HAVANA (Reuters) - Cuba will bar foreign visitors from entering the country for a month starting Tuesday in a bid to contain the spread of the novel coronavirus in the Caribbean island nation, President Miguel Diaz-Canel said on Friday.
The country will continue to allow Cubans and foreign residents entry, although they will have to go into quarantine for 14 days at a sanitary institution upon arrival, he told a televised roundtable. Foreign visitors will be able to return home and commerce will be allowed.
Cuba is one of the last countries in the region to impose some kind of border closure as the highly contagious disease takes hold in Latin America and the Caribbean.
“This should enable us to stop (importing) cases and to focus on detecting those there are in the country and stopping transmission,” Diaz-Canel said, adding that the restrictions could be extended depending on the situation.
Tourism is one of Cuba’s top income earners although arrivals had already started shrinking in recent days as countries that are the top sources of visitors to the island started advising against travel.
“Already planes are mainly coming to pick up visitors, many arrive empty, like those coming from Canada,” Cuban Prime Minister Manuel Marrero said on the roundtable. “Possibly all hotels will close”.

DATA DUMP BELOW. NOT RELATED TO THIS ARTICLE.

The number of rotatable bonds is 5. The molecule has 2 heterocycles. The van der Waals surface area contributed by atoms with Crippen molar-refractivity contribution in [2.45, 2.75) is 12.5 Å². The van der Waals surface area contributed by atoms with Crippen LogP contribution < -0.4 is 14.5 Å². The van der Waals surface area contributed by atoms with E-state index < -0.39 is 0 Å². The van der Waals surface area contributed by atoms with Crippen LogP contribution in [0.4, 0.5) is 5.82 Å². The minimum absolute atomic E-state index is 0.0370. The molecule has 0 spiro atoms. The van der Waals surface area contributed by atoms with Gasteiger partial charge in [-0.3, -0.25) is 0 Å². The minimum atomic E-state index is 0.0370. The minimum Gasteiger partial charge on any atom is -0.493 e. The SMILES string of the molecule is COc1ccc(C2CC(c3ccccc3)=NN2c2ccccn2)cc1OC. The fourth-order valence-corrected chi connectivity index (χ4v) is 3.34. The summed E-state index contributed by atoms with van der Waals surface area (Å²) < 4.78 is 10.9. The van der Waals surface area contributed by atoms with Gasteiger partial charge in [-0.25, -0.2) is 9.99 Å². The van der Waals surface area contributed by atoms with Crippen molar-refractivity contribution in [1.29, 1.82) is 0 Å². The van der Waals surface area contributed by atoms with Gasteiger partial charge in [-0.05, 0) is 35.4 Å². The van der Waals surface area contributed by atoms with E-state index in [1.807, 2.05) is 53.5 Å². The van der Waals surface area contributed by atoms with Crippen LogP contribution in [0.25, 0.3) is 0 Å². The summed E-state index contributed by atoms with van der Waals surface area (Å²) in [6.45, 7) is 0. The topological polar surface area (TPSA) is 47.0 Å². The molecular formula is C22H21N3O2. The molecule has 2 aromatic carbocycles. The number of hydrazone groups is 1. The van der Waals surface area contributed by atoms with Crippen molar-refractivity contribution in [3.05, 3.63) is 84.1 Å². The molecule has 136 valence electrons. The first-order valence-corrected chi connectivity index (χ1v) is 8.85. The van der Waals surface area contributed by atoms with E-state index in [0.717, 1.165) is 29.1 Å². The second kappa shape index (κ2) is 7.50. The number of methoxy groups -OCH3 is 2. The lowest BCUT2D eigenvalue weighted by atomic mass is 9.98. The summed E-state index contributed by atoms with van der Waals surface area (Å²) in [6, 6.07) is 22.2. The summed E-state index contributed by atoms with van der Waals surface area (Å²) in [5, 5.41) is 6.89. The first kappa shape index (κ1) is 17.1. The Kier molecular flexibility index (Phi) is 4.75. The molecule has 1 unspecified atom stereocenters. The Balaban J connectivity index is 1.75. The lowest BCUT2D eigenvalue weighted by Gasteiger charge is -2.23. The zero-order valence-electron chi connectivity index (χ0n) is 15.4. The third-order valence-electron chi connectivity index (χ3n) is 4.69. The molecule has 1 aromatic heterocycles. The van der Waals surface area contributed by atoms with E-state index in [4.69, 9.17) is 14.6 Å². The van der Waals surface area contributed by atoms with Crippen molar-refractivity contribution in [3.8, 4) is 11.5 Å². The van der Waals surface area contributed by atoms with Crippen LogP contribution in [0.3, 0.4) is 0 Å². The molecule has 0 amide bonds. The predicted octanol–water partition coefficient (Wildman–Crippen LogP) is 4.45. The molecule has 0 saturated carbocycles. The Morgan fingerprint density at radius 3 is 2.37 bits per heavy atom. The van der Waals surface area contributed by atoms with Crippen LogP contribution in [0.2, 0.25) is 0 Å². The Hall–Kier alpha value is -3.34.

The number of confirmed coronavirus cases in Cuba rose to 21 on Friday - 10 of those foreigners - with 716 people hospitalized on suspicion of having the disease, according to the health ministry.
A 61-year old Italian tourist, who was one of the first cases to be confirmed in Cuba nine days ago, also became the first coronavirus fatality this week.
Diaz-Canel called for Cubans to start practicing social distancing, avoid crowds and trips on public transport at peak hours, and cancel social outings.
“Something very difficult due to Cubans’ nature, but very necessary, is the elimination of effusive greetings,” he said. “No kisses or hugs and greetings at a prudent distance until the epidemic passes by.”
The president said the country could take “more severe” measures in coming days or even hours, depending on the spread of the virus.
Interior Commerce Minister Betsy Diaz said 151 workshops were currently making face masks and called on citizens to aid production by contributing fabric. Many Cubans are making their own face masks at home.
Reporting by Sarah Marsh; Editing by Chris Reese and Cynthia Osterman